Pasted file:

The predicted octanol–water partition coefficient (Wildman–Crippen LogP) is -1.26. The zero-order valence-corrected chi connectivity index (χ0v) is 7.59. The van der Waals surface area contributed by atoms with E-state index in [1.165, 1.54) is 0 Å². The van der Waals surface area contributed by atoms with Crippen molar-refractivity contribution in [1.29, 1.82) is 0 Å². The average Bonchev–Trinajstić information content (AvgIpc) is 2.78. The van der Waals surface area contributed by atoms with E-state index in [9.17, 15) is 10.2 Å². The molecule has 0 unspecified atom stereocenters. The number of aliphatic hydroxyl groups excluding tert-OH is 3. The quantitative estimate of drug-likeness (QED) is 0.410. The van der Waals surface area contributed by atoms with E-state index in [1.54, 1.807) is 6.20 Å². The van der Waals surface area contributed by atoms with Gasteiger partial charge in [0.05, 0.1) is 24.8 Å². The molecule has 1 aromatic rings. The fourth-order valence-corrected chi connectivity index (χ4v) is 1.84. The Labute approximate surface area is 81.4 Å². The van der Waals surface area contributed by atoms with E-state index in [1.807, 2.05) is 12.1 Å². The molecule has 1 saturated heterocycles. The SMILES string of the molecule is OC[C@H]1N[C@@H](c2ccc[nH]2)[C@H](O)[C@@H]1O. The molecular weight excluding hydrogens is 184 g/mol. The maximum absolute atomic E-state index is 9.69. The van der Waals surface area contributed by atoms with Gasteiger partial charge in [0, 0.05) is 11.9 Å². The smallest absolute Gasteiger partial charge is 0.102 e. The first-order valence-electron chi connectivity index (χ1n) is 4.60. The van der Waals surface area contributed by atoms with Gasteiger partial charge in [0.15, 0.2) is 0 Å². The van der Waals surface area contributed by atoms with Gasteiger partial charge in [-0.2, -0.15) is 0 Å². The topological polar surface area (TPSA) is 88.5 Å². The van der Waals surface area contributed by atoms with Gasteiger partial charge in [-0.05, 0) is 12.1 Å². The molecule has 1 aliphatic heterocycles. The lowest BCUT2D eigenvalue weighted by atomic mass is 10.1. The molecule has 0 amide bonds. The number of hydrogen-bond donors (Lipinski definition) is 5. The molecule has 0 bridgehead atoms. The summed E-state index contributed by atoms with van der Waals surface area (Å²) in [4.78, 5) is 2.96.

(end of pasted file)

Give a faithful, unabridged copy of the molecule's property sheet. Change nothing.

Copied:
The predicted octanol–water partition coefficient (Wildman–Crippen LogP) is -1.26. The zero-order valence-corrected chi connectivity index (χ0v) is 7.59. The van der Waals surface area contributed by atoms with E-state index in [1.165, 1.54) is 0 Å². The van der Waals surface area contributed by atoms with Crippen molar-refractivity contribution in [1.29, 1.82) is 0 Å². The average Bonchev–Trinajstić information content (AvgIpc) is 2.78. The van der Waals surface area contributed by atoms with E-state index in [9.17, 15) is 10.2 Å². The molecule has 0 unspecified atom stereocenters. The number of aliphatic hydroxyl groups excluding tert-OH is 3. The quantitative estimate of drug-likeness (QED) is 0.410. The van der Waals surface area contributed by atoms with E-state index in [1.54, 1.807) is 6.20 Å². The van der Waals surface area contributed by atoms with Gasteiger partial charge in [0.05, 0.1) is 24.8 Å². The molecule has 1 aromatic rings. The fourth-order valence-corrected chi connectivity index (χ4v) is 1.84. The Labute approximate surface area is 81.4 Å². The van der Waals surface area contributed by atoms with E-state index in [1.807, 2.05) is 12.1 Å². The molecule has 1 saturated heterocycles. The SMILES string of the molecule is OC[C@H]1N[C@@H](c2ccc[nH]2)[C@H](O)[C@@H]1O. The molecular weight excluding hydrogens is 184 g/mol. The maximum absolute atomic E-state index is 9.69. The van der Waals surface area contributed by atoms with Gasteiger partial charge in [0, 0.05) is 11.9 Å². The smallest absolute Gasteiger partial charge is 0.102 e. The first-order valence-electron chi connectivity index (χ1n) is 4.60. The van der Waals surface area contributed by atoms with Gasteiger partial charge in [0.15, 0.2) is 0 Å². The van der Waals surface area contributed by atoms with Gasteiger partial charge in [-0.2, -0.15) is 0 Å². The topological polar surface area (TPSA) is 88.5 Å². The van der Waals surface area contributed by atoms with Gasteiger partial charge in [-0.05, 0) is 12.1 Å². The molecule has 1 aliphatic heterocycles. The lowest BCUT2D eigenvalue weighted by atomic mass is 10.1. The molecule has 0 amide bonds. The number of hydrogen-bond donors (Lipinski definition) is 5. The molecule has 0 bridgehead atoms. The summed E-state index contributed by atoms with van der Waals surface area (Å²) in [4.78, 5) is 2.96.